As someone who's been politically involved, I try to make it a point to at least begin from the premise that what a politician (i.e. anyone ever making a statement as to how a group should govern themselves) says is to be taken at face value. I do this for two reasons: Very few people get into public service because it seems like it's a good gig (those who do are rather quickly disabused of the notion) and because then, any inconsistencies become instant and jarring.
Danielle Smith came out against Alberta Health Insurance funding genital reconstruction surgery. She said it was because she didn't want vital resources spent on elective medicine when there was important care to be paid for. Important care like insulin pumps. Not the insulin itself, because non-catastrophic pharmaceuticals aren't covered under Alberta Health Insurance. As a result diabetic Albertans must pay out of their own pockets for insulin, and trans women must pay out of their own pockets for spironolactone, an anti-androgen, estrogen, and progesterone.
If I can't locate the $100 a month that medicine costs, thus begins an existential nightmare the likes of which I cannot accurately describe. What I would do if I were denied medicine has been a scenario I have had a lot of time to think about, though mercifully, at the moment I don't face that challenge. I used to however, because Alberta Health Insurance has a de facto practice when it comes to transition medicine of extensive waiting lists, conditional provision, and gender policing. And it could all stop tomorrow. It would also save the province of Alberta a considerable amount of money.
Currently, a trans person expressing a need for hormone replacement therapy, has a very long road ahead of them. You go to a general practitioner first. There's no real information about the track you're on, no actual statutory requirement that you be evaluated any further than self-diagnosis, we're talking about estrogen here, not Oxycontin, but the standard practice is to refer you to one of Alberta's two gender clinics, where you'll meet with a psychologist. You can try to have the GP put you on an anti-androgen, because every day before the age of 30 is crucial for what endocrinology does do you, every day is crucial after that as well, but the ability of the body to respond well to a second puberty continues to decline with time. Despite that, I don't know anyone who managed to have a general practitioner prescribe an anti-androgen.
I myself tried to get spironolactone. It's a drug that also lowers blood pressure. At the time I had a blood pressure of 155 over 95. That's high. I was refused. For five months I had high blood pressure because someone had to decide that I was sufficiently not insane enough to get spironolactone. And how did they decide that? With a 50-minute consultation. I would have been referred instantly to an endocrinologist, but I came into my initial consultation wearing pants and a sweater. In January. In Edmonton. In July, eleven months after my initial consultation, I was given a prescription for estrogen and progesterone to supplement my spironolactone. A blood test was ordered to ensure my hormone levels were okay, and that's been the sum total of the medical end of my transition.
If I had been cisgender, if I'd been assigned female at birth, and wanted medical intervention to ensure that my endocrinology was within the normal post-pubescent female range, it would have taken five weeks. I'd go to the GP, who charges Alberta Health much less than a psychologist or an endocrinologist, request HRT, get informed of the risks, get an initial prescription, a blood test to make sure that we were in the proper range, and that'd more or less be the end of it.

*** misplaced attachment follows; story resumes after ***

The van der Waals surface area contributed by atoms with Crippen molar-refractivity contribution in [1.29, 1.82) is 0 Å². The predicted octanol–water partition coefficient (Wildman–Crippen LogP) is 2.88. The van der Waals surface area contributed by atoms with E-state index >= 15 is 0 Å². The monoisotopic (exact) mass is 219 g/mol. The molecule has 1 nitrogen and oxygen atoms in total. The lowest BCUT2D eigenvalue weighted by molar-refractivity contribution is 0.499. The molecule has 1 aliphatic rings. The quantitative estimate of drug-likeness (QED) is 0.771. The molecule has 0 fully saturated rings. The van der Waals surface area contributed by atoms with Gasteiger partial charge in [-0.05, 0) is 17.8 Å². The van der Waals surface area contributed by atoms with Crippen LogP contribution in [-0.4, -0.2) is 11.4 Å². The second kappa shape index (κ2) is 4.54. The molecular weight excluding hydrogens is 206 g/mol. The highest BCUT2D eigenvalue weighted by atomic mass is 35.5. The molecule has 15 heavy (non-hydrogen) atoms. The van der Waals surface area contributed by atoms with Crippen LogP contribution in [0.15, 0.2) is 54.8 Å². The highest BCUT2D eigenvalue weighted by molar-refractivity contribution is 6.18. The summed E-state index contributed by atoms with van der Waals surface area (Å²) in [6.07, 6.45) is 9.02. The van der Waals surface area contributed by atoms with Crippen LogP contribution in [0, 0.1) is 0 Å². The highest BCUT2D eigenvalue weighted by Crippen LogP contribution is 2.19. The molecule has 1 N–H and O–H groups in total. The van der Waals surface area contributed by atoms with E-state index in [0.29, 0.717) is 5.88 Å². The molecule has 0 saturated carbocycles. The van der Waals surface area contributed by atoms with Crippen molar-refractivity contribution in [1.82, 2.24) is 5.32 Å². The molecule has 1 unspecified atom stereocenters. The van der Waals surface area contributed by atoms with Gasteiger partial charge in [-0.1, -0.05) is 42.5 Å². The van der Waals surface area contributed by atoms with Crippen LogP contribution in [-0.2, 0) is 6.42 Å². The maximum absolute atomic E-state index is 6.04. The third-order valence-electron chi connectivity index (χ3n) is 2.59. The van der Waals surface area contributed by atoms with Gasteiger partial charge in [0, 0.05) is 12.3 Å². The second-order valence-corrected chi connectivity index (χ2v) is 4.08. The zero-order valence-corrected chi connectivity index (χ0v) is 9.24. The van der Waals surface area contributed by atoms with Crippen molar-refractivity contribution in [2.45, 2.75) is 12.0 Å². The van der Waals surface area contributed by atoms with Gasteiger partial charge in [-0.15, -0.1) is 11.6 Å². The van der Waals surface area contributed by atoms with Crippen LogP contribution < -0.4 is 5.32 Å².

Danielle Smith could save Albertans a lot more than the million a year she's proposing saving through defunding genital reconstruction for those trans people that need it. She could improve health outcomes, reduce the incidence of self-harm (because by the time trans people present for treatment, dysphoria is often at crisis levels), improve speed of delivery, and what is ostensibly most important to her: Save the province money and resources, because a GP charges a lot less than a GP and two specialists.
So why is Smith vocally against funding genital reconstruction but notably silent from the debate on moving hormone therapy to an informed-consent model? It'd be pretty easy to make it a contract requirement to either provide treatment or refer to a GP who will provide treatment. Would save the province a lot of money, considering there's about 20,000 trans people in the province based on the most recent prevalence numbers. So where is the source of Smith's economy of economization when it comes to trans medicine?
Well, I can't say for sure, as Smith has not responded adequately to repeated requests for comment. Either her ethics are situational, meaning that this is very much about being cissexist for the base. Or her advisers are cissexist, meaning they only brought a line on surgery to her without knowing anything about trans health care at all. Or Nobody at Wildrose Headquarters knows anything about transition medicine at all, and they just had a reflexive political reaction regarding the medical care that about 25 Albertans a year depend on.
It's difficult to choose between craven, coached, or incompetent, but given my money, I'd just note that as the American experience has shown, a libertarian tends not to get too far in a right-wing party by promising to make it easier for a woman to do what she wants with her body.